Climate Action

What could the discovery of a new-year round ozone hole mean for life on Earth?

Scientists are vaguely concerned about a new year-round ozone hole that was discovered above the tropics.

Scientists are vaguely concerned about a new year-round ozone hole that was discovered above the tropics. Image: Unsplash/Jordan Whitt

Lizzy Rosenberg
Associate editor, Distractify
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Climate Crisis

  • A new year-round ozone hole has been discovered above the tropics and scientists are trying to figure out the impact on the ecosystem and humankind.
  • The depletion of the ozone layer can lead to increased ground-level UV radiation, this can increase risk of cancer and poor immune systems, and impact agricultural productivity and ecosystems.
  • This ozone hole is seven times bigger than the infamous Antarctic ozone hole.
  • The tropical and polar ozone layers are also crucial to maintaining livable temperatures within tropical and polar regions.

Sadly, climate change and greenhouse gases are constantly depleting our atmosphere's beloved ozone layer. In addition to raising the global temperature, this could affect the agricultural industry, as well as life for humans and animals on planet Earth.

That's why scientists are vaguely concerned about a new year-round ozone hole that was discovered above the tropics. Researchers are now trying to figure out what this could possibly mean.

One of the authors of the AIP Advances paper, University of Waterloo scientist Qing-Bin Lu, said that it's unclear what this could possibly mean for life on Earth.

"The tropics constitute half the planet's surface area and are home to about half the world's population," Lu stated in a press release. "The present discovery calls for further careful studies of ozone depletion."

Many worry it will negatively affect both the ecosystem and humankind — Lu continued, explaining the possible risks we might face.

"The depletion of the ozone layer can lead to increased ground-level UV radiation, which can increase risk of skin cancer and cataracts in humans, as well as weaken human immune systems, decrease agricultural productivity, and negatively affect sensitive aquatic organisms and ecosystems," he said.

The new ozone hole could negatively affect both the ecosystem and humankind.
The new ozone hole could negatively affect both the ecosystem and humankind. Image: Unsplash/Tengyart

Researchers recently found a new massive hole in the ozone layer.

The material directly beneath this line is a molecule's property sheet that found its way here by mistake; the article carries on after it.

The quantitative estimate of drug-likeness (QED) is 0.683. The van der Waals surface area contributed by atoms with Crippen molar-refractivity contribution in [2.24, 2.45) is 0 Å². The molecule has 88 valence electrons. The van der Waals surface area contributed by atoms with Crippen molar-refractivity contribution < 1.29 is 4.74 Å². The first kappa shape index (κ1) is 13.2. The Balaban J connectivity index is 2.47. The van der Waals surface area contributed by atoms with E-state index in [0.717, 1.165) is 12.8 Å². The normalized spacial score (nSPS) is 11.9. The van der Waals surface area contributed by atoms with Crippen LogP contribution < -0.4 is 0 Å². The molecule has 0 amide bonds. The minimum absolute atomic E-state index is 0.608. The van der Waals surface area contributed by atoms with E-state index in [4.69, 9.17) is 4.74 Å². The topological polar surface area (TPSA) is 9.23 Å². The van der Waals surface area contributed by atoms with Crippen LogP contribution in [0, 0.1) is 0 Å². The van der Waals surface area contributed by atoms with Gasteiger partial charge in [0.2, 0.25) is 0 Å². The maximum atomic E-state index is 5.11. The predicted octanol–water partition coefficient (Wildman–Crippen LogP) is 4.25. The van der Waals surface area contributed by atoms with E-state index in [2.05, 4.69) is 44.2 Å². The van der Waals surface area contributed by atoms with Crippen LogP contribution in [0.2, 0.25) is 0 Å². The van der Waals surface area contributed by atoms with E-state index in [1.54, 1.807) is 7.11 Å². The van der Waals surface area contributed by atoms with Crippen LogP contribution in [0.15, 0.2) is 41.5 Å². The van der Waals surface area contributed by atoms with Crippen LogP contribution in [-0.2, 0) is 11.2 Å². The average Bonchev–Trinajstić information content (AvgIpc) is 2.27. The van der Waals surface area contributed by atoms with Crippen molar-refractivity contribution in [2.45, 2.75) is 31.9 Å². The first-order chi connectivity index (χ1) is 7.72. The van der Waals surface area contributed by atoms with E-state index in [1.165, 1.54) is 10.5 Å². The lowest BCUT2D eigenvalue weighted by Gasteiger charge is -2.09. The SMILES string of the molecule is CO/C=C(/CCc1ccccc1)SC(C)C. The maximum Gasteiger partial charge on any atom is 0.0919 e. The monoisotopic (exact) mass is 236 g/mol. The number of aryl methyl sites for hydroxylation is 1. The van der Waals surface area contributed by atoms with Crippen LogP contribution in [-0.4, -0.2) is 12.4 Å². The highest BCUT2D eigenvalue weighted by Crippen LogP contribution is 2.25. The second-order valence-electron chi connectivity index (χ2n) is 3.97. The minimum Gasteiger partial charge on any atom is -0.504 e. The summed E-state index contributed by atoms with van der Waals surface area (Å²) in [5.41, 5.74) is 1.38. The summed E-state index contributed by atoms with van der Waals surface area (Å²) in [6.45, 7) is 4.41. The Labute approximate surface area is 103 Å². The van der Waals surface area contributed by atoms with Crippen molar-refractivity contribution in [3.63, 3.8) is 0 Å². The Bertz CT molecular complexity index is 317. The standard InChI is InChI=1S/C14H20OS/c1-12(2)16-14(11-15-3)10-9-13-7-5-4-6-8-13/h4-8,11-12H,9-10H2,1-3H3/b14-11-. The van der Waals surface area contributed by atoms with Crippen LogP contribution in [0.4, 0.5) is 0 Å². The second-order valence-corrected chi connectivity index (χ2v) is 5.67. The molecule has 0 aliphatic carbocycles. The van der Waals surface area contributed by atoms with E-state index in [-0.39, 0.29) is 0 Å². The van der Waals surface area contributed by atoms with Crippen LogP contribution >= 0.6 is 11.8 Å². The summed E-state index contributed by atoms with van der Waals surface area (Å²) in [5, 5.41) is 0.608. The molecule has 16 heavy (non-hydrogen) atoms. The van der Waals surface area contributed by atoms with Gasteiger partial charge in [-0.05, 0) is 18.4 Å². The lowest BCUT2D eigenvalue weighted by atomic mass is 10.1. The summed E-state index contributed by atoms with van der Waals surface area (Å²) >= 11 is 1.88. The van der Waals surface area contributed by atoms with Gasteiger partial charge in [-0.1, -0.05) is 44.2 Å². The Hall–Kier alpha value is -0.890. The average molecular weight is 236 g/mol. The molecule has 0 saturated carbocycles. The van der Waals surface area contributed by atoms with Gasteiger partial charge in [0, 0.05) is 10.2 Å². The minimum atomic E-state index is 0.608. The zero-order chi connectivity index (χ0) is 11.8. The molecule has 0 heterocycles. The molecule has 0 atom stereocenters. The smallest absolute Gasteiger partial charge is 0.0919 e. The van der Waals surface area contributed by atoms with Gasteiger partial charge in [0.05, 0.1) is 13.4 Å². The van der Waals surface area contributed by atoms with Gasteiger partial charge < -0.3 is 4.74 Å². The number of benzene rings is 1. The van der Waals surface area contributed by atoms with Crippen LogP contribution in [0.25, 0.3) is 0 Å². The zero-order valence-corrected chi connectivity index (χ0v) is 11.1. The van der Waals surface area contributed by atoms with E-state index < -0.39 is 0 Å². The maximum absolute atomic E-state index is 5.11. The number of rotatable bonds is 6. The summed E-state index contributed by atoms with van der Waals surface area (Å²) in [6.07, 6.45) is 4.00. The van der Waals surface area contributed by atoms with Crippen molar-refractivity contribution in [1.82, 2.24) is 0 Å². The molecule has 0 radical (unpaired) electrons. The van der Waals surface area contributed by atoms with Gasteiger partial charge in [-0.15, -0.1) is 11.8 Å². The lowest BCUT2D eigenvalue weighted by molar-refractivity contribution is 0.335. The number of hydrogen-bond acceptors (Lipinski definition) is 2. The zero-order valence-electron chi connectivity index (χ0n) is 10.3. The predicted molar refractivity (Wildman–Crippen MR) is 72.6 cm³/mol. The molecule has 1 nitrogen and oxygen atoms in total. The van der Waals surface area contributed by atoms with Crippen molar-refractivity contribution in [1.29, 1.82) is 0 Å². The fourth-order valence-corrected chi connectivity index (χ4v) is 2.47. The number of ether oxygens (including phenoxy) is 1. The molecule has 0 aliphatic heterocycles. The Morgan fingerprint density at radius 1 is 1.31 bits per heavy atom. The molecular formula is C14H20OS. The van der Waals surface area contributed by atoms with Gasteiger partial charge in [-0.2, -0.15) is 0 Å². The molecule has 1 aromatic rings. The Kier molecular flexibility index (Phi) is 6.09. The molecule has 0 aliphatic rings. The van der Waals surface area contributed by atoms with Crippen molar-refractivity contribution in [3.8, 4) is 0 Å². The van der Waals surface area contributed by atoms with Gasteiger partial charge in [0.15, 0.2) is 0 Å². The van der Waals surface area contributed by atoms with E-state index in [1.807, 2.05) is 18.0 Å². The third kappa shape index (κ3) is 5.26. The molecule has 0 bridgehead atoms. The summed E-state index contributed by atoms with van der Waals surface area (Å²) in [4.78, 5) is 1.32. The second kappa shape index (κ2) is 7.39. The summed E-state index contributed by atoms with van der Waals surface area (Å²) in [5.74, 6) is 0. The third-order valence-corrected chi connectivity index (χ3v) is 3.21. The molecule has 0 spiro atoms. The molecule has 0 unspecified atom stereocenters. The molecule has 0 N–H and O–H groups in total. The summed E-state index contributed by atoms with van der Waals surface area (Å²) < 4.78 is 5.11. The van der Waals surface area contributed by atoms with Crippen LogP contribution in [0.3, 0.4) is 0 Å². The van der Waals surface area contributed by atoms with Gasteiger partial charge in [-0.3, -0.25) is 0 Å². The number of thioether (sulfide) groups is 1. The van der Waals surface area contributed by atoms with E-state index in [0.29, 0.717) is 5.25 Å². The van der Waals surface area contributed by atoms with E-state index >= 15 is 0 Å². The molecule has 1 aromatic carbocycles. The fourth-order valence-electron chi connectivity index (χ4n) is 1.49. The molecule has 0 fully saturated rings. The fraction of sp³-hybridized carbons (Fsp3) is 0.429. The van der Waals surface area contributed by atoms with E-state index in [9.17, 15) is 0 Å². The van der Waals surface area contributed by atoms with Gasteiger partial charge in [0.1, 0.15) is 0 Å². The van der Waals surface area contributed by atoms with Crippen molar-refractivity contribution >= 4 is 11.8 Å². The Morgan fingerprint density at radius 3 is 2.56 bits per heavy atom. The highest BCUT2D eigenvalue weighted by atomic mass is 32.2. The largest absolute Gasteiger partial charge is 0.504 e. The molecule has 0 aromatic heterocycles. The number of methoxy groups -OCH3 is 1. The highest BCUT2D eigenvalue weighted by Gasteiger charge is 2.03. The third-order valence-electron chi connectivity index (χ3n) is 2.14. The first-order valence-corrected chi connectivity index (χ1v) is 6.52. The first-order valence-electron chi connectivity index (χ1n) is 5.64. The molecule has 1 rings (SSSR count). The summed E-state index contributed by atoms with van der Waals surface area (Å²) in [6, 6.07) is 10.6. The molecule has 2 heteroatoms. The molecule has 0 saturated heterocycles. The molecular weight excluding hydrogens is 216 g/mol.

Unfortunately, a giant ozone hole that measures in at seven times bigger than the infamous Antarctic ozone hole was recently discovered in the tropics.

According to the press release, the hole is pretty comparable in depth to the Antarctic hole, but it contributes to about 25 percent of ozone loss in that region, because of its unbelievably massive size. It's also believed to be present year-round, whereas the Antarctic hole is merely seasonal, revealing itself in the springtime.

Even though it wasn't discovered until 2022, researchers think the tropics ozone hole formed sometime in the 1980s within the lower stratosphere. The discovery was relatively unexpected, because conventional photochemical models didn't pick up on its presence. But while examining temperature data in the tropic's ozone, Lu and his team stumbled across this shocking discovery.

"The existence of the tropical ozone hole may cause a great global concern," Lu stated, following the shocking discovery.

And while scientists don't definitively know how ozone holes affect life on Earth, researchers are looking into possibilities — and unfortunately, many of their predictions err on the side of negativity.

Palm tree silhouette in sunset.
The existence of the tropical ozone hole may cause a great global concern Image: Unsplash/Ash Edmonds

What does the ozone hole actually mean?

It's unclear if the tropics ozone hole is something we should be actively be worrying about, but Li said it definitely isn't a good thing.

According to the press release, large populations over the equator are already endangered by the depleting ozone layer, because of how much UV radiation is being let in. The tropical and polar ozone layers are also crucial to maintaining livable temperatures within tropical and polar regions.

And, as previously mentioned, the depleting ozone letting in increased UV radiation can mean an increased risk of skin cancer and cataracts in humans, as well as a lowered immune system. It can also impact agricultural productivity.

For other life on Earth, it can take a toll on marine life, and entire ecosystems. Needless to say, it's something we should keep in mind while taking action for the planet.

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